Caring for People who are Transgender: What the Health Care Community (And All of Us) Need to Talk About

**By Una Lee, MD**

gender-benderEnjoyment of the highest attainable standard of health is one of the fundamental rights of every human being.” –World Health Organization.

This quote supports the fundamental belief that every person deserves compassion and respect when receiving health care. I work at Virginia Mason because it is a health care organization that fosters this culture of respect and continual improvement, and because Virginia Mason understands the importance of creating a remarkable patient experience.

As a urologist specializing in female and male genital-urinary anatomy and function, I have cared for transgender patients throughout my medical career. I’ve shared in my patients’ joy and relief, feeling safe enough to open up about symptoms, concerns and past traumatic experiences. I’ve also seen the challenges transgender patients face in the health care setting that overwhelm and upset them. Providers of health care have a responsibility to treat all patients respectfully. Sometimes a simple lack of knowledge can be a barrier to more respectful interactions.

A basic understanding of preferred terminology and transgender culture is a positive first step toward better health care experiences for providers and patients. Read on for some current definitions and a short conversation guide to help anyone who wants to increase their transgender IQ.

Transgender is a broad term describing people who identify with or express a gender identity that differs from one corresponding to their sex at birth. Transgender is correctly used as an adjective, not a noun, therefore “transgender people” is appropriate but “transgenders” can be viewed as disrespectful. Many transgender people are prescribed hormones by their doctors to change their bodies. Some undergo surgery as well. But not all transgender people can or will take those steps, and a transgender identity is not dependent on undergoing medical intervention. A transgender person’s gender identity is separate from their sexual orientation. Transgender people may be straight, lesbian, gay, bisexual, or asexual, just as nontransgender people can be.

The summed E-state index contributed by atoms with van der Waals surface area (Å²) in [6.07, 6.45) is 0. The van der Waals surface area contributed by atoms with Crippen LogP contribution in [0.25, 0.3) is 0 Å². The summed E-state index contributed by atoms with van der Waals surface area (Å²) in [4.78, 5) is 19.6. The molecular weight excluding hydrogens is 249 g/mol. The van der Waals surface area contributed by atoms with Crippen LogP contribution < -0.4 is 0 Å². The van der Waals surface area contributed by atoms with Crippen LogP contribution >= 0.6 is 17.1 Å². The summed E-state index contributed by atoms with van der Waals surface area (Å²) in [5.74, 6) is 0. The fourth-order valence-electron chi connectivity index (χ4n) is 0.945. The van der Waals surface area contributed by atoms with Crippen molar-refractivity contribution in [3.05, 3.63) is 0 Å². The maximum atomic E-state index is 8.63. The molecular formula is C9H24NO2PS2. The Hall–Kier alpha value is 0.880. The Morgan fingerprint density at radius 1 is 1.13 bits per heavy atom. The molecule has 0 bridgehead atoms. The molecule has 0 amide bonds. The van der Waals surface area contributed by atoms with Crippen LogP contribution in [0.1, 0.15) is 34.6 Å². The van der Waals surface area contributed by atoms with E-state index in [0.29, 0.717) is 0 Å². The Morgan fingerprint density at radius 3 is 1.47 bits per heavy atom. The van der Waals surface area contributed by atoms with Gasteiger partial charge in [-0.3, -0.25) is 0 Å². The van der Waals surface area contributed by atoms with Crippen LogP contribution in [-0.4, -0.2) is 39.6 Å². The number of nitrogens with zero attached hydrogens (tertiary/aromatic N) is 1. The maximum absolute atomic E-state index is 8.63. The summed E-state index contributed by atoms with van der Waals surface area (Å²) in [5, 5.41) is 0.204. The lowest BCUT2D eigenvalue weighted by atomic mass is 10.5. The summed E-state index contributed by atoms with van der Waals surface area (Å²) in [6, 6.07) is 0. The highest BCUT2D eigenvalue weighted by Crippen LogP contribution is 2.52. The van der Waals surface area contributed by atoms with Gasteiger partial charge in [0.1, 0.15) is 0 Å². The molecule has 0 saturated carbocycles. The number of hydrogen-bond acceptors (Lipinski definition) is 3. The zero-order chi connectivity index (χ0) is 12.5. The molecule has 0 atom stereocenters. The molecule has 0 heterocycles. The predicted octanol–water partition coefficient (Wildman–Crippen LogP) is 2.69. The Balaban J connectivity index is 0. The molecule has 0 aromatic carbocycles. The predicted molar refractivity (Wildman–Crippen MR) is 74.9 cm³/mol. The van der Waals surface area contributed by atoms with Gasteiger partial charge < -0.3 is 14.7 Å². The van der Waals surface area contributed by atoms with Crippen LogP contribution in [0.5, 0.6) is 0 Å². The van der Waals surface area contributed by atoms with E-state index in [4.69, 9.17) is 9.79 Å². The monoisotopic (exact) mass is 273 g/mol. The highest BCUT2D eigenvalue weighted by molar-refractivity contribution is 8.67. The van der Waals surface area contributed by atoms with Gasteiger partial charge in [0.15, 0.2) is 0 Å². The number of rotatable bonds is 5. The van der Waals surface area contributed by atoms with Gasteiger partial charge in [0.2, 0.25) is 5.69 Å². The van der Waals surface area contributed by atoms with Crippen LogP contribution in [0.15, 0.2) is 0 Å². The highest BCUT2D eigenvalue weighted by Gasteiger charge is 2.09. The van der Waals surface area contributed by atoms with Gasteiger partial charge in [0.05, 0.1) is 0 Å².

Gender nonconforming refers to people who do not follow other people’s ideas or stereotypes about how they should look or act based on the female or male sex they were assigned at birth.

“Trans” is shorthand for “transgender,” but be careful of using it at times when its meaning may not be precisely understood.

A transgender man is a transgender individual who currently identifies as a man. Some may also use FTM, an abbreviation for female-to-male. Some may prefer to simply be called men, without any modifier. It is best to ask which term an individual prefers.

A transgender woman is a term for a transgender individual who currently identifies as a woman. MTF is the abbreviation indicating male-to-female. As for a transgender man, a transgender woman may not choose to recognize a designation other than “woman.” Again, asking the individual is encouraged.

He, she or they?  Using someone’s preferred gender pronoun in their presence demonstrates respect. The person’s name may not be a good indicator of what that preference is, so it’s best to ask. Some people prefer the pronoun “they,” to indicate a non-binary (not male or female) identity.

Transsexual is generally considered an older medical term for people who want to live as someone opposite of their birth sex, and seeks treatment to transition from male to female or female to male.

Transition encompasses the multifaceted process of changing one’s sexual identity. Transition includes personal, medical and legal steps that can include: telling one’s family, friends, and coworkers; using a different name and new pronouns; changing appearance and dress; legally changing one’s name and/or sex on legal documents; hormone therapy and sometimes, one or more types of surgery. The exact timeline and stages of an individual’s transition are as varied as people themselves.

Sex reassignment surgery or gender reassignment surgery are clinical terms used in medicine. Gender alignment surgery (also gender affirmation or confirmation surgery) are preferred terms in the transgender community. These terms refer to actual surgical interventions; only one aspect of the transitioning process. However, not all transgender people choose (or are able to access) surgeries to physically align with their gender identity.

Gender dysphoria